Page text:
The Central Bank has recently published feedback on its Consultation on Fund Management Company Effectiveness, together with proposed guidance on the oversight of delegates, guidance relating to the new role of director responsible for organisational effectiveness, and guidance on directors' time commitments.
In September 2014 the Central Bank of Ireland (the Central Bank) published a consultation paper on Fund Management Company Effectiveness – Delegate Oversight (CP86). "Fund Management Companies" include AIFMs, UCITS Management Companies and self-managed investment funds. CP86 set out a number of proposed initiatives that were primarily aimed at increasing the substantive control which fund management companies have over the activities of their delegates. The suggested initiatives included those listed below.
The Central Bank issued a feedback statement to CP86 on 12 June 2015, as part of the document titled "Fund Management Company Boards". The document was split into five parts as follows;
The key points of the feedback statement are outlined below.
The Central Bank has invited comments on its Draft Delegate Oversight Guidance, however as the matters contained in the Draft Delegate Oversight Guidance were already consulted on in CP86, it will be a shortened consultation process with a submission deadline of 24 July 2015.
The Draft Delegate Oversight Guidance focuses on the role of the Fund Management Company’s board where significant tasks are delegated and sets out a framework on how delegates should be supervised and overseen by the board. The Central Bank's recommendations regarding good practice for the boards of Fund Management Companies are set out under the following six headings:
One of the independent directors of a Fund Management Company, possibly the Chair, will have to take on the "organisational effectiveness" role. The director carrying out this role will be responsible for keeping the effectiveness of the organisational arrangements of the company under ongoing review, with his or her reports being submitted to the board of directors for discussion. He or she will be expected to drive the change agenda and ensure that any agreed actions are being implemented.
The Central Bank carried out a thematic review, in conjunction with CP86, in order to assess the impact of directors' time commitments on investment fund governance. The key points of the resulting guidance are as follows;
The Central Bank will amend the AIF Rulebook and the forthcoming UCITS Regulations to reflect the changes outlined above.
The Central Bank will also issue the finalised "Managerial Functions" and "Operational" sections of the Fund Management Company guidance prior to the end of 2015.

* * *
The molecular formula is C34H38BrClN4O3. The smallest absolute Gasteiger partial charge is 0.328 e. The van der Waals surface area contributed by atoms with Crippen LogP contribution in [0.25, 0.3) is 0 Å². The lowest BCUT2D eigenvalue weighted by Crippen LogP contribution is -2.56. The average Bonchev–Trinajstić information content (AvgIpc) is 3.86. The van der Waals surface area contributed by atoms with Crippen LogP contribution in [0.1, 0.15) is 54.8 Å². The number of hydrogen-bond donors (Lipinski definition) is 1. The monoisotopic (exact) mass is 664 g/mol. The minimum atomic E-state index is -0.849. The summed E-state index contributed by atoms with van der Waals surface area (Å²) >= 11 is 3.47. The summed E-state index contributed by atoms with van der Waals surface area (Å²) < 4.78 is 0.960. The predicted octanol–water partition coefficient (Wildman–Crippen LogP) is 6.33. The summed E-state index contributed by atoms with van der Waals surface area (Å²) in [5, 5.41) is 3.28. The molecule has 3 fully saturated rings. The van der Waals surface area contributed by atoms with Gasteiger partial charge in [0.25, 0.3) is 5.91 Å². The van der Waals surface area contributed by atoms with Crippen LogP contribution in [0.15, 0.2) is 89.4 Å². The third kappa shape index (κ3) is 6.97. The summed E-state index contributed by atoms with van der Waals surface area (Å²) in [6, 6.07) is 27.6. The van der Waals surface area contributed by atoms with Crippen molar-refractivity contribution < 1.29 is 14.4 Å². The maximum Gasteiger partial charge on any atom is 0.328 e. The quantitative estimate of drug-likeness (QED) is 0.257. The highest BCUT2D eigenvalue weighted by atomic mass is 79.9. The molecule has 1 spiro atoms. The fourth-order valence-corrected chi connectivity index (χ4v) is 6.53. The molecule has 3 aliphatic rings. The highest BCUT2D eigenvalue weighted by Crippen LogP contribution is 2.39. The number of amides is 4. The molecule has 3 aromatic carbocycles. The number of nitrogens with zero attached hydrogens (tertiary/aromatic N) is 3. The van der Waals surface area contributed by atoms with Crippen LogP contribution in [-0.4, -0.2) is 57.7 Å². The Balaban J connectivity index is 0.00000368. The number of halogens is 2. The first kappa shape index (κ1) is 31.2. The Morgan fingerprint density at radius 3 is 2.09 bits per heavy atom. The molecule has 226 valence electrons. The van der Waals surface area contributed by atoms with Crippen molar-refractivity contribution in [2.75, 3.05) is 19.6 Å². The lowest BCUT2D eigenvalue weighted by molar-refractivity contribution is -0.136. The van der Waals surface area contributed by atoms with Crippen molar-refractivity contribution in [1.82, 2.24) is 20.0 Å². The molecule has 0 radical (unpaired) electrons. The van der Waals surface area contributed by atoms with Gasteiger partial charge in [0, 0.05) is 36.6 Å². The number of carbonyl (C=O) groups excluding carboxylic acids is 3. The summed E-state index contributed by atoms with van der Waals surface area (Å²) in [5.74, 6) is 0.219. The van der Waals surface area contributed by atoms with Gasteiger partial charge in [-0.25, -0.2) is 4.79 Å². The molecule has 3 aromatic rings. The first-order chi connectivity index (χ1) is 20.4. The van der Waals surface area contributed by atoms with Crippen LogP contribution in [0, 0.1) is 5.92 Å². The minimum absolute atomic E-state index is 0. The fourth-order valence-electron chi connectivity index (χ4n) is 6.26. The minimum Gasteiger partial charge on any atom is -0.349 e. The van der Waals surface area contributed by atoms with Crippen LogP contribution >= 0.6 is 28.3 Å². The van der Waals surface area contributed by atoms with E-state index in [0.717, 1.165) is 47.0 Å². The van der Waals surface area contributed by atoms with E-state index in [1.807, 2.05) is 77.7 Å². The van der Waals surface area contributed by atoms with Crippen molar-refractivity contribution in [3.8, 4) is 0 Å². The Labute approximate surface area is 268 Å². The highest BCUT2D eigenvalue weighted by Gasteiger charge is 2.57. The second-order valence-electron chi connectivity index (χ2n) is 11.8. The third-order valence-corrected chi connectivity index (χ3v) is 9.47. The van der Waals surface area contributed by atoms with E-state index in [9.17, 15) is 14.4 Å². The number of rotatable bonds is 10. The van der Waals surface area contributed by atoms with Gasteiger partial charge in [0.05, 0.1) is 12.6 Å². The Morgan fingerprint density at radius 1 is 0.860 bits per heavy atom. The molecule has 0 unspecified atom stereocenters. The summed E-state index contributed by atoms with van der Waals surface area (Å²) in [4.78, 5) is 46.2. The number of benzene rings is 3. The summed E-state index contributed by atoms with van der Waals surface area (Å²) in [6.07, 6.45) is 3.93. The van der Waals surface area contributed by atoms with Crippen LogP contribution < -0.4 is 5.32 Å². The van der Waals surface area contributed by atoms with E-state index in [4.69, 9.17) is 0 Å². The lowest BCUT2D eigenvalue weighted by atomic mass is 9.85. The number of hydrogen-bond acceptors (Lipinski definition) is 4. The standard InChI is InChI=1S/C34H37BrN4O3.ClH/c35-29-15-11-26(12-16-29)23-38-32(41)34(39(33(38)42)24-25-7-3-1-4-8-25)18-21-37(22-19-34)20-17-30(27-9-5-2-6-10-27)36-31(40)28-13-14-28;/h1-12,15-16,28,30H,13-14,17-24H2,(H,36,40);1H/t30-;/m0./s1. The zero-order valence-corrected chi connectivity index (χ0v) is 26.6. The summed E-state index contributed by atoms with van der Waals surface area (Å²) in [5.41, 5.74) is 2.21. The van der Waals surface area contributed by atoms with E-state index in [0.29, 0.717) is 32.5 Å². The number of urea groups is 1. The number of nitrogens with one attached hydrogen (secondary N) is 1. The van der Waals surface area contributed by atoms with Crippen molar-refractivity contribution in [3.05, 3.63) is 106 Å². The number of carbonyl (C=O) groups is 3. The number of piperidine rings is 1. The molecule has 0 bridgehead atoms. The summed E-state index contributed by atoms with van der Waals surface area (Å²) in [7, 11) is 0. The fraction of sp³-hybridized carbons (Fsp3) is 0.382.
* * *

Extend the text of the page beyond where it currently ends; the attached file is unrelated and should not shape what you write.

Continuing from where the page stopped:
The Central Bank guidance on Directors' Time Commitments has been finalised and so the boards of Fund Management Companies should carry out a review of board composition and directors' time commitments at the earliest opportunity. The Central Bank will use the guidance as guide for future thematic reviews of board effectiveness, director time commitments and quality of board operations.
Fund Management Companies who have individual directors who hold more than 20 directorships a year and have professional time commitments amounting to more than 2,000 hours a year will be given priority for inclusion in such thematic reviews.
Boards of Fund Management Companies should also get confirmation from their Irish resident directors that they are present in Ireland for the whole of at least 110 working days a year.
As outlined above, the Central Bank has committed to publishing further guidance for Fund Management Companies by the end of 2015. The Central Bank will also include in its forthcoming UCITS Regulations, and will amend its AIF Rulebook to include, provisions relating to the revised management functions and the organisational effectiveness role.
Accordingly, the boards of Fund Management Companies should start considering who will take responsibility for each of the six management functions and for the role of organisational effectiveness.
Boards of Fund Management Companies should consider whether it is more appropriate for a director to take on each of the managerial functions or whether the function would be better carried out by an employee of one of its delegates such as the Investment Manager or a third party compliance consultant.
If it is decided that a director is the appropriate person to take responsibility for a particular management function, consideration will need to be given to whether the independence of that director will be affected by the performance of that function.
The Central Bank has given Fund Management Companies 12 months within which to update their Business Plans or Programme of Activities to reflect the revised managerial functions and the organisational effectiveness role. The length of the transitional period is reflective of the fact that the Central Bank expects Fund Management Companies to take time to consider how to revise their managerial functions to best suit their needs rather than rushing to amend documentation.
The revisions to Business Plans and Programmes of Activities will also need to take into account the forthcoming guidance on Fund Management Companies once it has been issued. The necessary revisions may be significant and so Fund Management Companies should begin the process of revising their documents well in advance of the June 2016 deadline to flush out any issues that may arise.
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